Nine cyber attacks in the last three years affecting the UK transport sector have been missed by the UK’s mandatory reporting laws. These attacks were only disclosed to the Government for Transport on a voluntary basis.
This is because the mandatory thresholds for reporting cyber incidents across the energy, transport, health, water and digital infrastructure sectors are so high that few cyber attacks actually get reported.
The Lacking Mandatory Thresholds for Reporting Cyber Attacks
These attacks follow a law introduced three years prior that was intended to bolster the UK’s ability to defend itself against cyber attackers – whether criminal hackers or foreign states. However, the high threshold set for reporting cyber attacks in many industries, not just transport, meant that few were reported under the legislation.
The thresholds are based on the impact an attack has on the operational output, or business continuity, of service. For instance, public transport movement, or the supply of water or energy. However, the continuity doesn’t actually provide an indication of the security capabilities of the sector, but instead just the hackers’ malicious activity once inside the network. That means malicious software can live within a system ‘spying’ on the activity, but wouldn’t need to be reported until the moment of disruption.
The impact of this lack of reporting means that government departments, such as the UK’s transport sector, have very little idea about how secure their sector is from cyber attacks, and are heavily reliant on the voluntary disclosing of such attacks to make more informed decisions.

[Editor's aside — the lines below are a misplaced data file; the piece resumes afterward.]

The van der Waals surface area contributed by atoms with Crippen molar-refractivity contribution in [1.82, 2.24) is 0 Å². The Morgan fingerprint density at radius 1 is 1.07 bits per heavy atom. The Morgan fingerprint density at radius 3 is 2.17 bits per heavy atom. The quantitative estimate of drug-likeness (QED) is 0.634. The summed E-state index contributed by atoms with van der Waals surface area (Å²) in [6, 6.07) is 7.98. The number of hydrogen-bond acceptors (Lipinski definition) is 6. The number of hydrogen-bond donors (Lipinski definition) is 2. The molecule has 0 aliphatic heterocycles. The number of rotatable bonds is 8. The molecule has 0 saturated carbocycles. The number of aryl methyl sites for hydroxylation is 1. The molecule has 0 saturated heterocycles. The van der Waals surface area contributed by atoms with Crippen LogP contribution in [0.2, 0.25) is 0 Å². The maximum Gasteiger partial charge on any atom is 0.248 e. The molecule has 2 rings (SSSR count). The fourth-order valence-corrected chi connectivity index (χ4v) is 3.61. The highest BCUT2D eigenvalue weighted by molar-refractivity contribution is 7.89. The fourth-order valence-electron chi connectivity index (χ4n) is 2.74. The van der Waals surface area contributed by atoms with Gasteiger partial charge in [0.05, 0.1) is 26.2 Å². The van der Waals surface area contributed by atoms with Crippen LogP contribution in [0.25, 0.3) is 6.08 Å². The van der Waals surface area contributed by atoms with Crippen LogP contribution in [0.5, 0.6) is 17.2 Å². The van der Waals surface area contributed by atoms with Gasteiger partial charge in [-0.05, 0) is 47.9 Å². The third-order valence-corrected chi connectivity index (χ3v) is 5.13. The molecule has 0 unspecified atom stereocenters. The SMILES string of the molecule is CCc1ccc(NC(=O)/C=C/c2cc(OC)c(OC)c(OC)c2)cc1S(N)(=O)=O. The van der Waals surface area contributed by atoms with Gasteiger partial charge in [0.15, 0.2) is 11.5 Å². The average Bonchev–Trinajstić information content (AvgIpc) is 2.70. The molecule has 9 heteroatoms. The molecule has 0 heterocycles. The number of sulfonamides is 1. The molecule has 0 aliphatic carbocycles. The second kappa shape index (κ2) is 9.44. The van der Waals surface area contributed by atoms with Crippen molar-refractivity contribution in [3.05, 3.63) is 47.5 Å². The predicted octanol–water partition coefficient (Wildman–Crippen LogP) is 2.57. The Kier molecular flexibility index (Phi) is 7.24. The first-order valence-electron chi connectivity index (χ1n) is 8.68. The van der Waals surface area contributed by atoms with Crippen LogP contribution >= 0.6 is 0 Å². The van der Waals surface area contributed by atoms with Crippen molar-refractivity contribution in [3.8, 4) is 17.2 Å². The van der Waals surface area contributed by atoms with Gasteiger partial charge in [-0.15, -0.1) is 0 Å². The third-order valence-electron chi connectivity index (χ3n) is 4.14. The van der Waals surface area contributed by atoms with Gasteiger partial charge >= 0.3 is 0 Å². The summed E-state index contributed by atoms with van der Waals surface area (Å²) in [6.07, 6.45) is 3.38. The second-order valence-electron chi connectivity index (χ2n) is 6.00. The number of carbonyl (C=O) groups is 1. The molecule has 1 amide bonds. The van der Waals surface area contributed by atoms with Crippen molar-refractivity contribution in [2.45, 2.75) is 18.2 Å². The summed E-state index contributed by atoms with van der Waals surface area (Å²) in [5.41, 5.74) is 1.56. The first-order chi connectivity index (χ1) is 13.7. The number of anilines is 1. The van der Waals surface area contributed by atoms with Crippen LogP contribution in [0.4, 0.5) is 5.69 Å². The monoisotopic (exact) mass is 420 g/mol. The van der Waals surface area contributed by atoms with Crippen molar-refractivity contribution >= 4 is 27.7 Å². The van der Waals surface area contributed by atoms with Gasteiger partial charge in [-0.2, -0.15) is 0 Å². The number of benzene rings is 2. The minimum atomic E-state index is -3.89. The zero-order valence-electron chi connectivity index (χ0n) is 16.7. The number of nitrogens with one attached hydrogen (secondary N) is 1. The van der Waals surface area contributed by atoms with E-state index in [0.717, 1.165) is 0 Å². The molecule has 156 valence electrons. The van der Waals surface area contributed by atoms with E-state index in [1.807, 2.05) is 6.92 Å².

On the nine cyber attacks reported to the Department for Transport, Sky News requested comment from the department who said that none of the disclosures “relate to reportable incidents as required under the Network and Information Systems (NIS) Regulations 2018”.
What’s Covered by the NIS Regulations?
The NIS Regulations cover the following:
This issue isn’t just for the transport sector, with not a single report from the gas and electricity sectors, despite the government confirming Russian hackers had successfully infiltrated the computer systems of the UK’s energy grids.
The government’s review of the NIS Regulations, unfortunately, stated “it is still too early to judge the long term impact” of the law. The review went on to say it “identified several areas of improvement to the NIS Regulations requiring policy interventions from the government, which would enhance their overall efficiency”, however, amendments raised last year don’t include a reporting obligation covering network compromise.
Sky News has previously been told by a government spokesperson: “The UK’s critical infrastructure is extremely well protected and over the past five years we have invested £1.9bn in the National Cyber Security Strategy to ensure our systems remain secure and reliable.” However, a formal review of NIS Regulations is due to take place within the next 12 months. What’s apparent is that without stronger reporting laws, informed decisions and general cyber security awareness is going to be continually difficult.